I love finding new ways to interact with letters. The "I Spy" bottle is an old stand-by, but can be used in lots of exciting ways. Kids love the chance to spin the bottle and find hidden treasure.
I created my own "I Spy" containers with my daughter. She wanted to be a part of the process. We started out by getting some plastic containers from Oriental Trading. I used two different sized containers. One large one for home and a smaller one for traveling. You can see the two I got here, but you can use any type of recyclable plastic bottles.
I found some Melissa & Doug alphabet beads on clearance and those became our letters for the jars.
We dye rice for our sensory tub, so she was able to choose the colors that she wanted in the containers. She poured, I swept up the rest :) We followed Jenn Drake's directions to dye our rice. You can see that here.
My daughter layered letters and other interesting objects between the different colors. I have collections of buttons, and all sorts of little objects. She went through all of them and we identified the beginning sound of each object, as she dropped it in the jar.
Here is the completed container. We left about an inch and a half of empty space at the top. This allows the objects to move freely around the jar.
I did not glue the top of my bottle, because I am using it with children in my home. If I were in the classroom environment, I would definitely super glue the top on the container.
Here is our "I Spy:Scavenger Hunt" center. I kept the wooden box from the Melissa & Doug beads, to contain the "I Spy" bottle. This allows children to roll the bottle, but keeps it in a contained space. I have a focus wand and interactive letter worksheet from my Going On a Letter Hunt pack. This particular worksheet is focusing on the lowercase letter "c". The letters in our bottle are all uppercase, so my daughter had to recognize the lowercase letter and identify the corresponding uppercase letter.
She had a ball with this activity! First, she found the letter "c" with her focus wand. This helped her to really bring her attention to the specific letter that she needed to find.
Then, she spun the "I Spy" bottle until she found the capital letter "C". She immediately scooped up her focus wand and highlighted the letter "C" in the bottle.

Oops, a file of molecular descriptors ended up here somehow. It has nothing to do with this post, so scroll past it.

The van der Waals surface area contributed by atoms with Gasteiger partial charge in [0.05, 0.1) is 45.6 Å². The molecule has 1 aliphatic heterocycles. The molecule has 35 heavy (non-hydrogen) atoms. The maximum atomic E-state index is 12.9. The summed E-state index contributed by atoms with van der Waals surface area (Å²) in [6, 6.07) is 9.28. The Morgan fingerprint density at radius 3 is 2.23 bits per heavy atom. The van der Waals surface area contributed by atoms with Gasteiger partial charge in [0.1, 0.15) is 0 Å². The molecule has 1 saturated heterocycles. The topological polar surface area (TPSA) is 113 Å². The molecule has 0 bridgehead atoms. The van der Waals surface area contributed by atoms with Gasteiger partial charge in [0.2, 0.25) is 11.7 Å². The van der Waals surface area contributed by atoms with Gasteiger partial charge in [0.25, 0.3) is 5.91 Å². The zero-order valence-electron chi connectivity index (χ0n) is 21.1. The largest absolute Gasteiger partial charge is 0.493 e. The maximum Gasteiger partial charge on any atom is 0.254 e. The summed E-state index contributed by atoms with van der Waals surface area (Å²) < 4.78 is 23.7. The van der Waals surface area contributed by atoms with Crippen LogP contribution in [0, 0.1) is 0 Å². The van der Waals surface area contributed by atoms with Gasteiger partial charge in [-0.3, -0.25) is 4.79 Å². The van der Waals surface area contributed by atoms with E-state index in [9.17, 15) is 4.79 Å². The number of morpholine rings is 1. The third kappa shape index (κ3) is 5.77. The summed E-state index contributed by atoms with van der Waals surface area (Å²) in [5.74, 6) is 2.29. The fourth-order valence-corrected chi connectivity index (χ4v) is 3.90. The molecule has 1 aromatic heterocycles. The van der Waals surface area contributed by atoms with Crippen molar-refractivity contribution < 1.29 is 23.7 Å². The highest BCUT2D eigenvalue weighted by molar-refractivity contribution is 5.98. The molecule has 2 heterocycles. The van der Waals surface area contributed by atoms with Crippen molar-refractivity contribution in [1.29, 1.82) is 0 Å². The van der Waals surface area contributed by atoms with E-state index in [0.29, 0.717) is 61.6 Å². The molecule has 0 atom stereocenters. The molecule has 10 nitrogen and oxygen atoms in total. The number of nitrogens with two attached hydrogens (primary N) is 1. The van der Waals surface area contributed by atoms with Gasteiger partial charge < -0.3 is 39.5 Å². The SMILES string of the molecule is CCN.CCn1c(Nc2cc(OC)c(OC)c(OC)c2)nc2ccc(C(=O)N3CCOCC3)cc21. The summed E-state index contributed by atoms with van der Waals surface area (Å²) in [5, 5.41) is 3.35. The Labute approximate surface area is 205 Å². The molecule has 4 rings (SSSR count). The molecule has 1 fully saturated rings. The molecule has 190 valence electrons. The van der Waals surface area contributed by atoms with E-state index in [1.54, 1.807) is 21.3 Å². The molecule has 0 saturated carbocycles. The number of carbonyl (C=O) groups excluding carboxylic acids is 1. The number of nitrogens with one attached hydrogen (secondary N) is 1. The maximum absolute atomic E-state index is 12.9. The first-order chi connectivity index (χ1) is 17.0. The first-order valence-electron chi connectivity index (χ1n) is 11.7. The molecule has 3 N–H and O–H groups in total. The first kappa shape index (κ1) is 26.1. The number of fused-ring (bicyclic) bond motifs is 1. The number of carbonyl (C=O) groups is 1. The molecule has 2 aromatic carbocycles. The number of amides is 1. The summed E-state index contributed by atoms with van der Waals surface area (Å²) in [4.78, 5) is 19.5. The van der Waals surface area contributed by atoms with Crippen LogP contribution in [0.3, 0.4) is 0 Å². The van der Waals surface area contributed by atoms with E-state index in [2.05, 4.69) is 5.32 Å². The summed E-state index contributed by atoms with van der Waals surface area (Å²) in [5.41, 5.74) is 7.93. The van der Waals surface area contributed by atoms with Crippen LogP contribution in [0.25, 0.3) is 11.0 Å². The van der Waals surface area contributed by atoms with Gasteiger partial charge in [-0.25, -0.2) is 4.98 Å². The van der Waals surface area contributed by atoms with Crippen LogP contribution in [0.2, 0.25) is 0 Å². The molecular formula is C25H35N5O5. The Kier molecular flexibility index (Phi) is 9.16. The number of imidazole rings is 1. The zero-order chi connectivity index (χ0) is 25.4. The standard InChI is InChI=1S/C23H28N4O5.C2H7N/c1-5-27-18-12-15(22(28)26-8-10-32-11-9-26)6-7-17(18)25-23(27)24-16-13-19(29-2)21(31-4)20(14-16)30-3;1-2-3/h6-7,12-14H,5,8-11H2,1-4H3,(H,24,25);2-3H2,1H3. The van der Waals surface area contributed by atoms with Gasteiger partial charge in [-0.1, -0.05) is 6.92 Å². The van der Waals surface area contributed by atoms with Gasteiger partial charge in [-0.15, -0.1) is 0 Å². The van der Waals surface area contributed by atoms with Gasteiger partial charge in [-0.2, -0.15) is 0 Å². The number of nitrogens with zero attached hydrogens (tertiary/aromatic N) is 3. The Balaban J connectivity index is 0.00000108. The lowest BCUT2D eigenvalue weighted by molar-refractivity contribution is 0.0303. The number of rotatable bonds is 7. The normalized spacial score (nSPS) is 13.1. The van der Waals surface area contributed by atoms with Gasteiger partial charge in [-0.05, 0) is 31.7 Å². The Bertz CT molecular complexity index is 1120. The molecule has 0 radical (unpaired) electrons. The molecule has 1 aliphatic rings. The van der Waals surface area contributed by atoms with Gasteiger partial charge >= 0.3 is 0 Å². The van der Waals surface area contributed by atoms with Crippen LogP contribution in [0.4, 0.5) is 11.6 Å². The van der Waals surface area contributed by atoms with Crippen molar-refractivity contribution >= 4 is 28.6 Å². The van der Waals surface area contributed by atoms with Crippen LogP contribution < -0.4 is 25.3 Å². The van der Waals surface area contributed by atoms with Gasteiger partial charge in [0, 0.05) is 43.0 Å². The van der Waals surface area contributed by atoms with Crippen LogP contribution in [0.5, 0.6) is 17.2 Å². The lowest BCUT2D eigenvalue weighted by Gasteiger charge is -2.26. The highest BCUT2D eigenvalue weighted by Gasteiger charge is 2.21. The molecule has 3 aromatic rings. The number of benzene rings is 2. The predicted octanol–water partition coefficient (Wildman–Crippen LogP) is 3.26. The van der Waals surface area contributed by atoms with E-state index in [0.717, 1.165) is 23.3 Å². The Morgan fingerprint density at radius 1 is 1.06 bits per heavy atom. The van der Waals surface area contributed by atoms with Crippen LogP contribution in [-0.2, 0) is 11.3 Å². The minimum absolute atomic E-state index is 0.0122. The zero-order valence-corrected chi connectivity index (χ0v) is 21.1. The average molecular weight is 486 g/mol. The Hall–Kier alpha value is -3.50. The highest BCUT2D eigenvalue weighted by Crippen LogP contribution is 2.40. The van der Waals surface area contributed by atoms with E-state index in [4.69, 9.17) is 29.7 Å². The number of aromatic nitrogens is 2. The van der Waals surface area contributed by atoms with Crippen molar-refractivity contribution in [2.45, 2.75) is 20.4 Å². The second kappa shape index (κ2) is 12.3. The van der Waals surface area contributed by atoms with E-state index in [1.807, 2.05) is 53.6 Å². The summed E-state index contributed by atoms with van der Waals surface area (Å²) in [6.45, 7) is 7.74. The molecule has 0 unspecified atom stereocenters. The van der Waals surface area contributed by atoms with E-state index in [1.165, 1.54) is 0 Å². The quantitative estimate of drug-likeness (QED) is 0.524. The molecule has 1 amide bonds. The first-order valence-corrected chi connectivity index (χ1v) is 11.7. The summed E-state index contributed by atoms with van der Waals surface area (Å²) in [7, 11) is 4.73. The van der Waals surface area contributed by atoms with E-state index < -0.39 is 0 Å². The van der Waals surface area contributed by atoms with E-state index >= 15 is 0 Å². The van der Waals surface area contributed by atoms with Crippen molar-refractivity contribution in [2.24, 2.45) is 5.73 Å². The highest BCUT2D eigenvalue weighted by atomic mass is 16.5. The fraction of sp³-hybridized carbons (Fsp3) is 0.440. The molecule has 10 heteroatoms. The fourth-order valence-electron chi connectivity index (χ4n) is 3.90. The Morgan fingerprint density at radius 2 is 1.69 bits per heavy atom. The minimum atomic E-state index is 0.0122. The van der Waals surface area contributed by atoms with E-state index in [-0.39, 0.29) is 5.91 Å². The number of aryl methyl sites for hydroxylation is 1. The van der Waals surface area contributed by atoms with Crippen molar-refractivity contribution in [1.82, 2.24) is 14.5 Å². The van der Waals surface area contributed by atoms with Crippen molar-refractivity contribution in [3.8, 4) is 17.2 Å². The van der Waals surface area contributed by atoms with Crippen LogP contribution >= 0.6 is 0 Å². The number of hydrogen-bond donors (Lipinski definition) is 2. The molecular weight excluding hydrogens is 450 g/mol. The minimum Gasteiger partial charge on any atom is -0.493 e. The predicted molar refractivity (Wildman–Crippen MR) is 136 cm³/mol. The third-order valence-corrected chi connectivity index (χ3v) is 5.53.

She completed the rest of the letter hunt. This includes tracing the letter, writing the letter, using visual discrimination to highlight the letter, and completing a cut and paste activity.
The cut and paste activity is differentiated. There are two differentiated worksheets.
In the easier version, there are less letters to cut out and students match the letters when gluing.
In the harder version, there are more letters and students must identify and glue the correct letters in the four squares. Students must differentiate between the letters provided.
We had more fun with the "I Spy" bottle. My daughter would find a letter and then write the letter on a dry erase board. She also was the teacher and gave me a letter that I needed to find. The possibilities are endless. You can set this up as a partner station, where each student gets a chance to be teacher. The other student needs to find the specific letter. You can add writing the letter on dry erase boards to the activity.
We use the Going On a Letter Hunt activities in so many ways! We use so many types of text: leveled readers, pocket chart poems, environmental print, word walls, picture books, chapter books, work sheets, posters, even words on food! My daughter LOVES them!
I created a Going On a Word Hunt series for my son. He wanted to get in on the fun. The beauty of these scavenger hunts is that they can be used with any text. I hope that you found some fun ideas to use with your kids! You can make your "I Spy" bottle with sight words, numbers, or anything your heart desires.You can get them here:
BUNDLE: Upper and Lowercase Letters
Dolch: Pre-Primer Words
Dolch: Primer Words